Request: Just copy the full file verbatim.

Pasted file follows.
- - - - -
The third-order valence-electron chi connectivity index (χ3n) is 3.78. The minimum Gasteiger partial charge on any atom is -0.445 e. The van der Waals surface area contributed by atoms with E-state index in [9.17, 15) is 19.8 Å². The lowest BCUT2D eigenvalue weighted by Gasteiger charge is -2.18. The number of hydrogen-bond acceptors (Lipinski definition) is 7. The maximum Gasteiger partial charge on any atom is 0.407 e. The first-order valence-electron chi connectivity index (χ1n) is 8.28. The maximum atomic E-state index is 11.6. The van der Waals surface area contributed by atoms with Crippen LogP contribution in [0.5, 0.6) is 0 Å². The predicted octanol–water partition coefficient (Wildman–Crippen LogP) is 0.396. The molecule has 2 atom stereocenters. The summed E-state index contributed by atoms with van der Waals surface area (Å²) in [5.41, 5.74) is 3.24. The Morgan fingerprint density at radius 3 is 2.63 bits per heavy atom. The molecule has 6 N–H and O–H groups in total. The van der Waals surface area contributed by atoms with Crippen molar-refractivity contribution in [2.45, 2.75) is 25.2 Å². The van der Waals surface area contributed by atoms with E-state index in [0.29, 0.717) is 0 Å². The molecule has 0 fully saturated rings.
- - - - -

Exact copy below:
The third-order valence-electron chi connectivity index (χ3n) is 3.78. The minimum Gasteiger partial charge on any atom is -0.445 e. The van der Waals surface area contributed by atoms with E-state index in [9.17, 15) is 19.8 Å². The lowest BCUT2D eigenvalue weighted by Gasteiger charge is -2.18. The number of hydrogen-bond acceptors (Lipinski definition) is 7. The maximum Gasteiger partial charge on any atom is 0.407 e. The first-order valence-electron chi connectivity index (χ1n) is 8.28. The maximum atomic E-state index is 11.6. The van der Waals surface area contributed by atoms with Crippen LogP contribution in [0.5, 0.6) is 0 Å². The predicted octanol–water partition coefficient (Wildman–Crippen LogP) is 0.396. The molecule has 2 atom stereocenters. The summed E-state index contributed by atoms with van der Waals surface area (Å²) in [5.41, 5.74) is 3.24. The Morgan fingerprint density at radius 3 is 2.63 bits per heavy atom. The molecule has 6 N–H and O–H groups in total. The van der Waals surface area contributed by atoms with Crippen molar-refractivity contribution in [2.45, 2.75) is 25.2 Å². The van der Waals surface area contributed by atoms with E-state index in [0.29, 0.717) is 0 Å². The molecule has 0 fully saturated rings.